She and her family 'always considered Mr Sidgwick, when [they] were all young together, as the most lively, interested talker' they knew. Remembers a visit he made to them as an undergraduate [in 1858], when he stayed some time, 'joined in everything the family did, and... made everything he joined in more amusing'. He suggested they 'should get up Tableau vivants'', proposing 'Sleeping Beauty' for her, and saying that Miss Tawney - her sister-in-law - 'would do excellently for the beauty.'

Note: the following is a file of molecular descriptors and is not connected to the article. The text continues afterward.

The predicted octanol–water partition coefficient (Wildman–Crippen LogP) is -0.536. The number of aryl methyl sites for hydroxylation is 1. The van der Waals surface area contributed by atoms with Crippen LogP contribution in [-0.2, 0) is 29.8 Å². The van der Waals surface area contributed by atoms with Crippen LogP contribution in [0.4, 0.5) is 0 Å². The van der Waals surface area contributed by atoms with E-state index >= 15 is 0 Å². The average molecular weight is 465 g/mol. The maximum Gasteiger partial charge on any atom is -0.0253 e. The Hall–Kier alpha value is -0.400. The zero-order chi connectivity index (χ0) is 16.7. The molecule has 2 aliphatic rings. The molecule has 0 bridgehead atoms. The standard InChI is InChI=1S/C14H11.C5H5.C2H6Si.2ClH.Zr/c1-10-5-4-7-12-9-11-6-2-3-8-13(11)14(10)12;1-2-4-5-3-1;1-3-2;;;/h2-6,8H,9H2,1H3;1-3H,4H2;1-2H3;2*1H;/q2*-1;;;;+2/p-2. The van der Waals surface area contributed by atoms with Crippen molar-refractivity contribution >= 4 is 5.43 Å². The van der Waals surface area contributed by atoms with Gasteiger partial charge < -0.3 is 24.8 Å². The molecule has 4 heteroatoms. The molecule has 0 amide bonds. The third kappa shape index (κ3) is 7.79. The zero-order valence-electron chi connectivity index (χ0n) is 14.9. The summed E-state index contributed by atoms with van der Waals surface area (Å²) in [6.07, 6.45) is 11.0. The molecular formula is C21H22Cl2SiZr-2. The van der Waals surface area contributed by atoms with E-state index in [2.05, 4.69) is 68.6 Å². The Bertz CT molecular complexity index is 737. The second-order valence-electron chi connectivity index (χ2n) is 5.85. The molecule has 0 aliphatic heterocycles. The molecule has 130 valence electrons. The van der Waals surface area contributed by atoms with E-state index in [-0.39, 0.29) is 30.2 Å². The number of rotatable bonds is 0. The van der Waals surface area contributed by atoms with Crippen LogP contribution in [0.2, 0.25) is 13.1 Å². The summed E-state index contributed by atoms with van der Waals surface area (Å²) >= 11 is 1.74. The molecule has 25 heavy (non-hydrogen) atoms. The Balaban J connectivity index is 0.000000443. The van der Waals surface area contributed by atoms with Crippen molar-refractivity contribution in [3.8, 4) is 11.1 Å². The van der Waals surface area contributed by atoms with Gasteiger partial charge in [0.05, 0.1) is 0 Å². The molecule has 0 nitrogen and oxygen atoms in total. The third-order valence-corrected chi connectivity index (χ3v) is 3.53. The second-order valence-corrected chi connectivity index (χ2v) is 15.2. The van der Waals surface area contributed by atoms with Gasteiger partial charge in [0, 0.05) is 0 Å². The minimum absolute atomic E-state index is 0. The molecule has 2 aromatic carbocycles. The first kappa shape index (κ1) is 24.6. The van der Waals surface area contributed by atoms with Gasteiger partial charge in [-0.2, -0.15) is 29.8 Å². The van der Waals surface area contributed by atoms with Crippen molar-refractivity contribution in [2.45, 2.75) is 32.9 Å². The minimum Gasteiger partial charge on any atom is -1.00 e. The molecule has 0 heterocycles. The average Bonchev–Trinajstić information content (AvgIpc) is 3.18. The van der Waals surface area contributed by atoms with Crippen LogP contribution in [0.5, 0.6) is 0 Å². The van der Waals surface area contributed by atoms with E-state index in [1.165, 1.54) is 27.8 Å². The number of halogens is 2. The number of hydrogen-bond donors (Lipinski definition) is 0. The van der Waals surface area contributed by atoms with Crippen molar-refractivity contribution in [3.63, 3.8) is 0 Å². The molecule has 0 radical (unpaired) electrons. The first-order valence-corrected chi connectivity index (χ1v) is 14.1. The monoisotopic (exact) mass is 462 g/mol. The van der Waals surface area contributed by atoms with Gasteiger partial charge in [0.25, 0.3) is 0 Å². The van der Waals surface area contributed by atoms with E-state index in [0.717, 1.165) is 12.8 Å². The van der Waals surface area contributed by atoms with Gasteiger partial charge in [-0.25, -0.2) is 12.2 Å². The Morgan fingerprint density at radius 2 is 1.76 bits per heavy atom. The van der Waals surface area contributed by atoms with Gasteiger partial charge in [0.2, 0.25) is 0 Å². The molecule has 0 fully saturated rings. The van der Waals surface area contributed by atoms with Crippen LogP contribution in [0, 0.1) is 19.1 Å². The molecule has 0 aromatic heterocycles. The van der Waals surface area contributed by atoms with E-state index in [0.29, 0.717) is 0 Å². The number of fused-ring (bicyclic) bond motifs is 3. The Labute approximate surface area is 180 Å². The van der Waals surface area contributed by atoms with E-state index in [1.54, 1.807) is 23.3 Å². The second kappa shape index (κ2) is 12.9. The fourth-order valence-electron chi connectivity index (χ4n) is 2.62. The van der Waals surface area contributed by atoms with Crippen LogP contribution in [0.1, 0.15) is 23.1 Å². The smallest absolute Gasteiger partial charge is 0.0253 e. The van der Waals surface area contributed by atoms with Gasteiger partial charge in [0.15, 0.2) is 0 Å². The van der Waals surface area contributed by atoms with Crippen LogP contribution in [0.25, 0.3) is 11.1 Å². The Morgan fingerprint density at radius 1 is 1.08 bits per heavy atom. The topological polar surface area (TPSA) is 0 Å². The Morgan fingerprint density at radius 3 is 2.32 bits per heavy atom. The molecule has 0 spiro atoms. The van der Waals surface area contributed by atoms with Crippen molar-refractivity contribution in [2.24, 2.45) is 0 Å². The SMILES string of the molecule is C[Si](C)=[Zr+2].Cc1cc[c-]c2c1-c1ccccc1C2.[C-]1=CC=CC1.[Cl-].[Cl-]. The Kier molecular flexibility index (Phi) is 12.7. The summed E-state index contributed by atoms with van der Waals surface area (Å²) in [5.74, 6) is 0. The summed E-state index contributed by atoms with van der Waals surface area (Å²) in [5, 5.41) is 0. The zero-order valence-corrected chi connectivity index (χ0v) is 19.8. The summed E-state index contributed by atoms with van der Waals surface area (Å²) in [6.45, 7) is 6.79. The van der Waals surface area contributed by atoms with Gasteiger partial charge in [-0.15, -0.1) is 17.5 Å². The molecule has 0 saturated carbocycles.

Relates another incident during the same visit in which she went to the drawing room to help her mother receive some callers 'and saw at the other end of the room Mr. Sidgwick asleep in an easy chair, dressed in an Afghan costume of white felt belonging to [her] father, and wearing the fur cap belonging to it', with a sleeping kitten asleep on top. Declares that he was such a charming visitor, 'always amusing and always making himself at home with [them].'